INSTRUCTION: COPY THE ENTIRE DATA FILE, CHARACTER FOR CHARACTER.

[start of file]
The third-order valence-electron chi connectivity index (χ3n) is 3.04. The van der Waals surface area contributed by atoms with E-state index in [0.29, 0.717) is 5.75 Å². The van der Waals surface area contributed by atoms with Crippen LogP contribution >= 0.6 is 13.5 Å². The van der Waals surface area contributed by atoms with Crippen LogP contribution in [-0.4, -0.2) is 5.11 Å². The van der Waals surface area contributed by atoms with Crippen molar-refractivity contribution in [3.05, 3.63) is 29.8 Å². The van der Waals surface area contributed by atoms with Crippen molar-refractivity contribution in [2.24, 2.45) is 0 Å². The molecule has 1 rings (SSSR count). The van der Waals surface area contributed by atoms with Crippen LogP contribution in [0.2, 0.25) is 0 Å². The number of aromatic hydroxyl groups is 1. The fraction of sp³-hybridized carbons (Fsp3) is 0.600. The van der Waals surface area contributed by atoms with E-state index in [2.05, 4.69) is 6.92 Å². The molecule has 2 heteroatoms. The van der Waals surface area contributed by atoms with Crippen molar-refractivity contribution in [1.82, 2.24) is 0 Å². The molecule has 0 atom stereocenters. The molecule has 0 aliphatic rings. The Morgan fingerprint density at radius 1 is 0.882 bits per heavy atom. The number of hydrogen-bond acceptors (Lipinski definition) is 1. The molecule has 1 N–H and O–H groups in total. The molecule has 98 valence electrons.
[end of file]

The third-order valence-electron chi connectivity index (χ3n) is 3.04. The van der Waals surface area contributed by atoms with E-state index in [0.29, 0.717) is 5.75 Å². The van der Waals surface area contributed by atoms with Crippen LogP contribution >= 0.6 is 13.5 Å². The van der Waals surface area contributed by atoms with Crippen LogP contribution in [-0.4, -0.2) is 5.11 Å². The van der Waals surface area contributed by atoms with Crippen molar-refractivity contribution in [3.05, 3.63) is 29.8 Å². The van der Waals surface area contributed by atoms with Crippen molar-refractivity contribution in [2.24, 2.45) is 0 Å². The molecule has 1 rings (SSSR count). The van der Waals surface area contributed by atoms with Crippen LogP contribution in [0.2, 0.25) is 0 Å². The number of aromatic hydroxyl groups is 1. The fraction of sp³-hybridized carbons (Fsp3) is 0.600. The van der Waals surface area contributed by atoms with E-state index in [2.05, 4.69) is 6.92 Å². The molecule has 2 heteroatoms. The van der Waals surface area contributed by atoms with Crippen molar-refractivity contribution in [1.82, 2.24) is 0 Å². The molecule has 0 atom stereocenters. The molecule has 0 aliphatic rings. The Morgan fingerprint density at radius 1 is 0.882 bits per heavy atom. The number of hydrogen-bond acceptors (Lipinski definition) is 1. The molecule has 1 N–H and O–H groups in total. The molecule has 98 valence electrons.